Remdesivir maker 'moving very quickly' with FDA on possible coronavirus use, CEO says

The CEO of Gilead Sciences also said the company thinks it could make millions of treatment courses of remdesivir available by the end of the year if it receives FDA approval.
By Elisha Fieldstadt

The maker of Remdesivir, an experimental drug for treatment of the coronavirus, is moving very quickly with the FDA for authorization to get the drug to patients, the CEO of the company, Gilead Sciences, said Friday.

Gilead is also working to expand its capacity for producing remdesivir, CEO Daniel O'Day told TODAY in an exclusive interview.

The company thinks it could make millions of treatment courses available by the end of the year, O'Day said. Its production capacity has already gone from 5,000 treatment courses to 100,000, he said.

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In the meantime, Gilead and the Food and Drug Administration's "collaboration has been terrific" on possible emergency-use authorization to use remdesivir to treat coronavirus patients, O'Day said.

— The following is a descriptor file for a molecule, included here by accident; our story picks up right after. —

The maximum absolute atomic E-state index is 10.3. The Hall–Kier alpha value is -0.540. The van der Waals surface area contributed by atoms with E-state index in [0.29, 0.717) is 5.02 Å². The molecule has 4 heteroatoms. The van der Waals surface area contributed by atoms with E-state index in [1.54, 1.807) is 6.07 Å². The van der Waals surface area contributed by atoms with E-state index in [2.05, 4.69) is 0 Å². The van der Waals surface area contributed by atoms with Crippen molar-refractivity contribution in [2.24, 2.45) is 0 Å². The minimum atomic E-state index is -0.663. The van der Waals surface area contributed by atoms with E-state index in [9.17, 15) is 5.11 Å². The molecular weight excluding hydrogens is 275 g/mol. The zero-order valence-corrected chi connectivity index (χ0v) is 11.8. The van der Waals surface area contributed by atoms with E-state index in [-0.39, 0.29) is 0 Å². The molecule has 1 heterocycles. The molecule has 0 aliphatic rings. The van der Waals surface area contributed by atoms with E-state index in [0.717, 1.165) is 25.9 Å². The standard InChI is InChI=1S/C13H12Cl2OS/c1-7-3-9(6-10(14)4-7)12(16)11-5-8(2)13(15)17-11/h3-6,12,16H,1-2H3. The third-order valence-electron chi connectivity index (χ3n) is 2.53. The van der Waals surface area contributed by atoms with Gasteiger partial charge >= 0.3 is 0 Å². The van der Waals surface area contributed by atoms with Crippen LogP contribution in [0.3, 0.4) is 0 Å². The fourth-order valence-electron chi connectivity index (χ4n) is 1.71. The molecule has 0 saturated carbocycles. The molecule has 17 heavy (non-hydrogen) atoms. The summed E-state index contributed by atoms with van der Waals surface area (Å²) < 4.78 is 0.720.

"I expect that they're going to act very quickly," O'Day said, adding that the company is preparing to treat as many people possible "as soon as possible after that approval."

The CEO's comments come after Dr. Anthony Fauci, head of the National Institutes of Allergy and Infectious Diseases, said Wednesday that the drug has a proven benefit in treatment of the virus.

"The data shows that remdesivir has a clear-cut, significant, positive effect in diminishing the time to recovery," Fauci said at the White House on Wednesday. He was referring to a large study of more than 1,000 patients from multiple sites around the world in which patients received either the drug or a placebo.

Fauci said the remdesivir study group was able to be discharged from the hospital within 11 days, on average, compared to 15 days in the placebo group.

"What it has proven is that a drug can block this virus," Fauci said of the research.

There were indications the antiviral drug led to fewer deaths, but that part of the analysis is still under review.

The study raised questions about whether the Food and Drug Administration would issue emergency use authorization for remdesivir, which would expand doctors' ability to use it.

In a statement to NBC News, an FDA official said, "the agency has been engaged in sustained and ongoing discussions with Gilead Sciences regarding making remdesivir available to patients as quickly as possible, as appropriate." It was unclear whether the FDA would take immediate action.

Gilead has been enrolling patients for robust clinical trials on remdesivir.

Prior to COVID-19, previous research in animals had shown the drug might treat MERS, another type of coronavirus. It was also widely promoted as a potential treatment for Ebola, but failed to show any significant benefit.